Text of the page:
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Showing posts from September, 2021

Q: Can cottage food products cross state borders?

  A:  Acid and acidified canned foods (such as pickles, salsa, sauerkraut, BBQ sauce) cannot cross state borders due to federal restrictions on interstate movement of these foods. Minnesota's Cottage Food Law includes language requiring that acid and acidified canned products be made in Minnesota.  Baked items, dried items, high-sugar items like fruit-based jams and jellies, and other low water activity items allowed as cottage foods can cross state borders if both states' laws are followed: the state where the product is made, and the state where the product is sold. A producer bringing baked or other low water activity foods into Minnesota from another state must be registered with the MN Department of Agriculture as a MN Cottage Food Producer. Source: Jane Jewett, Associate Director, Minnesota Institute for Sustainable Agriculture, September 8, 2021

Q: Why isn’t garden produce sales covered by cottage food laws?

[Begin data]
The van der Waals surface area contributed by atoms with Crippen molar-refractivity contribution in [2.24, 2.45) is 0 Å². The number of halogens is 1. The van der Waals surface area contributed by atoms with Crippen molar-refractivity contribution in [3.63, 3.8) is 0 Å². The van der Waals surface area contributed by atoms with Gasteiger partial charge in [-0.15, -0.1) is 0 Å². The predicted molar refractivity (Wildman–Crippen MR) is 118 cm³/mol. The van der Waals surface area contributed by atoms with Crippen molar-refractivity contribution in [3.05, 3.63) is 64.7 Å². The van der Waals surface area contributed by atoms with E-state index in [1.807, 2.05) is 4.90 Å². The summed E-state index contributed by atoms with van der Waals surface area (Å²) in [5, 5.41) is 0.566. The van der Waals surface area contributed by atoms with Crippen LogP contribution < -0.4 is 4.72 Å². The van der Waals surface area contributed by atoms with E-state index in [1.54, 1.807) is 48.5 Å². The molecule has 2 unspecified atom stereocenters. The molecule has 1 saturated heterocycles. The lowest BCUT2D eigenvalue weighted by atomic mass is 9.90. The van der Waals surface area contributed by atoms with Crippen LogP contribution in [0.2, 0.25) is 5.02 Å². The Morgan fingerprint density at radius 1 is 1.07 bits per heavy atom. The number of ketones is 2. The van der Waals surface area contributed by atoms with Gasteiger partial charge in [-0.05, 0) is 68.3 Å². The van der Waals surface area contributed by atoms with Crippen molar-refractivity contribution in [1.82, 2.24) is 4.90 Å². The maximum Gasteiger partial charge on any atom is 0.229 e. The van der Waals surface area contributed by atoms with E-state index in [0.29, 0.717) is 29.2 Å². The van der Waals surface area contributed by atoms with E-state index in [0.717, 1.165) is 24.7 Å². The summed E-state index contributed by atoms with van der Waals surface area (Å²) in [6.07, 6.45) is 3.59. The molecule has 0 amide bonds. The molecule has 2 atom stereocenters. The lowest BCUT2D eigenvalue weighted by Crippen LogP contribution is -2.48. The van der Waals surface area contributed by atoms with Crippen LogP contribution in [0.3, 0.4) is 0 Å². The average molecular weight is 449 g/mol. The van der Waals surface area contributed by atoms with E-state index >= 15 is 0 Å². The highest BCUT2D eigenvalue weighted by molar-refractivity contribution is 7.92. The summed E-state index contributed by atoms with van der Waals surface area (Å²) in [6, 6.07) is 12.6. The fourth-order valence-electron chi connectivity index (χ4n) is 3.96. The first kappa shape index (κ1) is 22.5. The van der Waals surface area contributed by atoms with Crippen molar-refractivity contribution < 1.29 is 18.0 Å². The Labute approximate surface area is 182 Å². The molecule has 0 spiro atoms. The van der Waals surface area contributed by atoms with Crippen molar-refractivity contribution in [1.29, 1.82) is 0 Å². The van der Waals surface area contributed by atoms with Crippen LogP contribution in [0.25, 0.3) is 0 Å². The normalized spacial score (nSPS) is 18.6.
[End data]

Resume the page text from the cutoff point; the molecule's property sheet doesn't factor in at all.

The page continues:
A: Garden produce for sale falls under the product of the farm exclusion from licensing that is established by Minnesota's Constitution ( Article 13, Section 7 ); and Minnesota Statute 28A.15, Subdivision 2 . A food product is excluded from licensing requirements if it is sold by the farmer or gardener who produced it on their own or leased property. The product of the farm exclusion does not allow for the addition of any off-farm ingredients. As soon as any purchased or acquired ingredient, even a grain of salt, is added - that takes the product outside of the product of the farm exclusion. Whole, raw garden produce comes under the product of the farm exclusion and there is no need for the grower to get a license or a cottage food registration in order to sell it.   If a whole food is processed, like honey, you cannot process that product in your home kitchen using the farm exclusion. You must use a facility that would meet the good manufacturing practices (GMPs) to process the